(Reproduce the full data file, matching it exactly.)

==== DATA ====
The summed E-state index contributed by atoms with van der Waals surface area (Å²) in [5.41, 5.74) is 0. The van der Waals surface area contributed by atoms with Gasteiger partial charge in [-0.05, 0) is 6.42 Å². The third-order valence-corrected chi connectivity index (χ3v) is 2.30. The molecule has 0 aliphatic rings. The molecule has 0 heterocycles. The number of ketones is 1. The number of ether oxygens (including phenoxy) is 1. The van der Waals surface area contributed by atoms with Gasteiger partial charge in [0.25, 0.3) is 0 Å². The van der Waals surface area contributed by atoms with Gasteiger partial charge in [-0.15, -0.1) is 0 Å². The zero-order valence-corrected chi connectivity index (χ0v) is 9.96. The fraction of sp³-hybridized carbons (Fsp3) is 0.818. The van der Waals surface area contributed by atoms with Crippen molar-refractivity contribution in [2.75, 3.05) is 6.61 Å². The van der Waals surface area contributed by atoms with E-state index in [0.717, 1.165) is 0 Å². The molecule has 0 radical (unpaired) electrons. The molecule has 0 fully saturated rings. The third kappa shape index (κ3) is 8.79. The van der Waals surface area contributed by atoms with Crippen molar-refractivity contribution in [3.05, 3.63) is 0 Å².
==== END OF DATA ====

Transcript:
The summed E-state index contributed by atoms with van der Waals surface area (Å²) in [5.41, 5.74) is 0. The van der Waals surface area contributed by atoms with Gasteiger partial charge in [-0.05, 0) is 6.42 Å². The third-order valence-corrected chi connectivity index (χ3v) is 2.30. The molecule has 0 aliphatic rings. The molecule has 0 heterocycles. The number of ketones is 1. The number of ether oxygens (including phenoxy) is 1. The van der Waals surface area contributed by atoms with Gasteiger partial charge in [0.25, 0.3) is 0 Å². The van der Waals surface area contributed by atoms with Gasteiger partial charge in [-0.15, -0.1) is 0 Å². The zero-order valence-corrected chi connectivity index (χ0v) is 9.96. The fraction of sp³-hybridized carbons (Fsp3) is 0.818. The van der Waals surface area contributed by atoms with Crippen molar-refractivity contribution in [2.75, 3.05) is 6.61 Å². The van der Waals surface area contributed by atoms with E-state index in [0.717, 1.165) is 0 Å². The molecule has 0 radical (unpaired) electrons. The molecule has 0 fully saturated rings. The third kappa shape index (κ3) is 8.79. The van der Waals surface area contributed by atoms with Crippen molar-refractivity contribution in [3.05, 3.63) is 0 Å².